Justice Yunusa’s Corruption Trial: Court Lacks Jurisdiction, says Lawyer

The defence in the corruption trial of Justice Mohammed Yunusa, a judge of the Federal High Court, said on Friday that an Ikeja Special Offences Court lacked the jurisdiction try the case.

The defence counsel, Mr Robert Clarke (SAN), made the assertion at Friday’s proceedings on the two preliminary objections filed by the defence before the court.

Clarke said the court lacked the jurisdiction because Yunusa had been cleared of the criminal charges by the National Judicial Commission (NJC).

“Charges one and two of the five charges before Your Lordship was submitted to the NJC by way of petition and the NJC had absolved the first defendant of those charges.

“For Your Lordship to sit on the same charges without acknowledging the decision of the NJC will be amounting to double jeopardy.

“No evidence was reported to the NJC as required by the Constitution for counts 3 and 4 of this charge,” Clarke told the court.

Clarke said to back his claims, he had submitted the report of the NJC to the court in the proof of evidence for the first defendant.

However, Mr Wahab Shittu, the prosecuting counsel for the Economic and Financial Crimes Commission (EFCC) in a counter-affidavit dated Feb. 16, opposed Clarke’s submission.

“The application of the first defendant is predicated on the decision of the Court of Appeal in the Federal Republic of Nigeria Vs Nganjiwa as well as the provisions of Sections 153 and 158 of the 1999 Constitution.

“According to the constitution, the NJC has the power to appoint, dismiss and exercise disciplinary control on a judicial officer.

“This is not a disciplinary but a criminal proceeding, the NJC is not a court of law but a fact-finding committee and there is no where in Sections 153 and 157 of the Constitution that states that a judicial officer should not face trial.

“Nothing in the Constitution and Criminal Law of Lagos State precludes My Lordship from assuming jurisdiction to hear this case.

“This is an attempt to delay this proceeding and shield the first defendant from facing a criminal trial,” Shittu said.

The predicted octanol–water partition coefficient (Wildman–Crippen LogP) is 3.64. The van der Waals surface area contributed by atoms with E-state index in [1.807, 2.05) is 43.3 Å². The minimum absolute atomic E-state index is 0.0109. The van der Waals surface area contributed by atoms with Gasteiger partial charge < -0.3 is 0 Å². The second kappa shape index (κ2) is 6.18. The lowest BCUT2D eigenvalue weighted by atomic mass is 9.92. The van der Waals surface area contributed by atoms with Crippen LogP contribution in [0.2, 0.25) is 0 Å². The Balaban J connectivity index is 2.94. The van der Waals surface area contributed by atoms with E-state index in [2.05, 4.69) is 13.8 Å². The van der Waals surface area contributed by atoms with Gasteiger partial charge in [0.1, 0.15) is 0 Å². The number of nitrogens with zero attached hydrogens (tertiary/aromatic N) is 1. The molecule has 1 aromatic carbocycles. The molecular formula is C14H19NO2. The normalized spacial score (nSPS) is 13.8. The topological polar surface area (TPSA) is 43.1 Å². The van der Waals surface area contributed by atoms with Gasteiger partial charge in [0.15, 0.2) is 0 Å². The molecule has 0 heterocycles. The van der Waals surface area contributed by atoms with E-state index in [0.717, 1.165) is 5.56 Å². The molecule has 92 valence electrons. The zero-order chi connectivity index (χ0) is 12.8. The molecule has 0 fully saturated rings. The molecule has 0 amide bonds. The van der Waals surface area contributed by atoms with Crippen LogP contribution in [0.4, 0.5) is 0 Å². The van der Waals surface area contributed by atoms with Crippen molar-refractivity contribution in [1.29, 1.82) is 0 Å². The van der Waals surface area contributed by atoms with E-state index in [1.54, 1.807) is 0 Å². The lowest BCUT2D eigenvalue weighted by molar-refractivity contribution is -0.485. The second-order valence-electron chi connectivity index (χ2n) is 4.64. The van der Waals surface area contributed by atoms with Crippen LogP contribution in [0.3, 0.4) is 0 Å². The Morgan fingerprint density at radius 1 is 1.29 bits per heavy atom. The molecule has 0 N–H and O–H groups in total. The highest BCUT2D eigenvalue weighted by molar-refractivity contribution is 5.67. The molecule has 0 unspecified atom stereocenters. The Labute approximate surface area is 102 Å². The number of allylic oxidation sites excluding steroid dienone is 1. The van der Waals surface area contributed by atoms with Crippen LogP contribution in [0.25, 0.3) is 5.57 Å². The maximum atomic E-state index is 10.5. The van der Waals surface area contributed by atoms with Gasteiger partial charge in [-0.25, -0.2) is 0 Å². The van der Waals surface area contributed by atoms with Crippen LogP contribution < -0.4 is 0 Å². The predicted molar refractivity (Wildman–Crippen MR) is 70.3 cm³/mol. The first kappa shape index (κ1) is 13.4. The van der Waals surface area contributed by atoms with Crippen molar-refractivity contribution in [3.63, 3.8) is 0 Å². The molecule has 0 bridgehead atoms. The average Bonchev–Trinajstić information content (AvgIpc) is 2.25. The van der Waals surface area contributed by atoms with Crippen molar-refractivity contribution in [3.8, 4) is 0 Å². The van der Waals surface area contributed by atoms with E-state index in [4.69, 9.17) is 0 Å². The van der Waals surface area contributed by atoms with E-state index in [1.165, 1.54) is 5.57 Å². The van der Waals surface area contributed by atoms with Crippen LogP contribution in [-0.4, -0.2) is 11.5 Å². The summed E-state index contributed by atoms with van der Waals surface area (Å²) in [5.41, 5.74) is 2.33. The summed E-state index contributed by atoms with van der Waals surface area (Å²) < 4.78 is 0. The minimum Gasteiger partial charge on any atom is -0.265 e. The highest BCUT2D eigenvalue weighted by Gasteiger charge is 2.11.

Mr John Odugbela (SAN), counsel to Esther Agbo, the second defendant, in a preliminary objection dated Feb. 13 also noted that the court had no jurisdiction to hear the case based on three grounds.

“The first ground is that the charge filed by the complainant is incompetent and violates the clear provisions of Section 66 of the Criminal Law of Lagos.

“The charge was initiated by one Mr E. E Iheanacho, a principal detective with the EFCC with the offences alleged to be under Sections 63 and 65 of the Criminal Law of Lagos State.

“No proceedings for an offence under those laws can be initiated except by an information signed by the Attorney-General of Lagos State.

“The amended charge is incompetent as it was initiated by a detective of the EFCC which did not follow due process and is a violation of Section 66, and as a result, Your Lordship cannot exercise jurisdiction.

“The second ground is that there is only one-count against the second defendant and only the National Industrial Court that has the criminal jurisdiction to entertain that count in this charge.

“The beginning of that charge reads ‘in the course of your employment’ and since the alleged offence occurred during the employment of the second defendant, it is only the National Industrial Court that has jurisdiction to hear this case.

“Our third ground is that the offence alleged in the count-five is unknown to law which contravenes Section 36(12) of the 1999 Constitution,” he said.

Odugbela had urged the court to uphold all the grounds of his preliminary objection and decline jurisdiction to hear the suit.

Responding to Odugbela’s argument, Shittu said the defence counsel cited provisions of the Criminal Law of Lagos which are overridden by provisions of the country’s constitution.

“The EFCC has the competency to file proceedings on behalf of the Attorney-General.

“The contention of the learned silk is misconceived, Section 254(C)(4)(5) of the constitution are to be read subject to Section 251 also of the constitution.

“The National Industrial Court may have jurisdiction but it is not exclusive, if it were to be exclusive, the language of Section 252 would have been employed.

“The crux of the amended charge is offering gratification to a public official as contained in the charge, even if the Industrial Court has jurisdiction this does not preclude this court from having jurisdiction.

“The law is instructive under Section 64(a)(c) of the Criminal Law of Lagos 2011,” the EFCC prosecutor said.

NAN reports that the EFCC had arraigned Yunusa, a judge of Lagos Division of Federal High Court, alongside Agbo, a staff member of the law chambers of Mr Rickey Tarfa (SAN) on Jan. 17.

Yunusa was arraigned on four counts bordering on attempted perversion of the course of justice and corruption by a public official, while Agbo was charged with offering gratification to a public official.

They, however, denied the charges.

According to the EFCC, Yunusa had constant and confidential communications with Tarfa, who was handling three lawsuits marked FHC/L/CS/714/2015, FHC/L/CS/715/2015 and FHC/L/CS/716/2015 before him.

It also alleged that Yunusa collected N1.5 million bribe from Tarfa for the purpose of giving favourable rulings and judgments in the cases.

The judge is also being accused of receiving N750, 000 from Mr Joseph Nwobike (SAN), between March 2015 and September, 2015, to get “favourable” judgment in some cases.

Agbo, the second defendant who is an employee of Rickey Tarfa and Co., on May 14, 2015 paid the N1.5 million allegedly from Tarfa into Yunusa’s UBA account number 1005055617.

The offences violated Sections 64(1)(a) and 97(3) of the Criminal Law of Lagos State, 2011.

Justice Sherifat Solebo adjourned the case until April 23 for ruling. (NAN)

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